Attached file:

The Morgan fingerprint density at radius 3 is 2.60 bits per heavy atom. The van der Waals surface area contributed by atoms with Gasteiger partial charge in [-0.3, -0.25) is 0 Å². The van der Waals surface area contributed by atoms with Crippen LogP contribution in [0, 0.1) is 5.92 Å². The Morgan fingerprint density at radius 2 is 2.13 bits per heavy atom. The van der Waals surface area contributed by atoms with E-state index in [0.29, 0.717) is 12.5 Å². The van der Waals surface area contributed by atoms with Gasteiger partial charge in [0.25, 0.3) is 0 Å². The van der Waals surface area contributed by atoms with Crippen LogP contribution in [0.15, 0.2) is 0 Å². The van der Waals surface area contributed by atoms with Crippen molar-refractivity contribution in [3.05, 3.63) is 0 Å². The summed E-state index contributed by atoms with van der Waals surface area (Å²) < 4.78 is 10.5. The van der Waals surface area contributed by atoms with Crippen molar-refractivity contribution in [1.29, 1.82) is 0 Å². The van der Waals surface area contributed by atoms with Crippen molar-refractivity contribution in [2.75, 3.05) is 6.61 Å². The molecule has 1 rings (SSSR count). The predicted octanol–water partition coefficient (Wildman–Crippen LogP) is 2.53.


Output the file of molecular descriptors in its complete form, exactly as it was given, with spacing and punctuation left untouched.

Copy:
The Morgan fingerprint density at radius 3 is 2.60 bits per heavy atom. The van der Waals surface area contributed by atoms with Gasteiger partial charge in [-0.3, -0.25) is 0 Å². The van der Waals surface area contributed by atoms with Crippen LogP contribution in [0, 0.1) is 5.92 Å². The Morgan fingerprint density at radius 2 is 2.13 bits per heavy atom. The van der Waals surface area contributed by atoms with E-state index in [0.29, 0.717) is 12.5 Å². The van der Waals surface area contributed by atoms with Gasteiger partial charge in [0.25, 0.3) is 0 Å². The van der Waals surface area contributed by atoms with Crippen LogP contribution in [0.15, 0.2) is 0 Å². The van der Waals surface area contributed by atoms with Crippen molar-refractivity contribution in [3.05, 3.63) is 0 Å². The summed E-state index contributed by atoms with van der Waals surface area (Å²) < 4.78 is 10.5. The van der Waals surface area contributed by atoms with Crippen molar-refractivity contribution in [1.29, 1.82) is 0 Å². The van der Waals surface area contributed by atoms with Crippen molar-refractivity contribution in [2.75, 3.05) is 6.61 Å². The molecule has 1 rings (SSSR count). The predicted octanol–water partition coefficient (Wildman–Crippen LogP) is 2.53.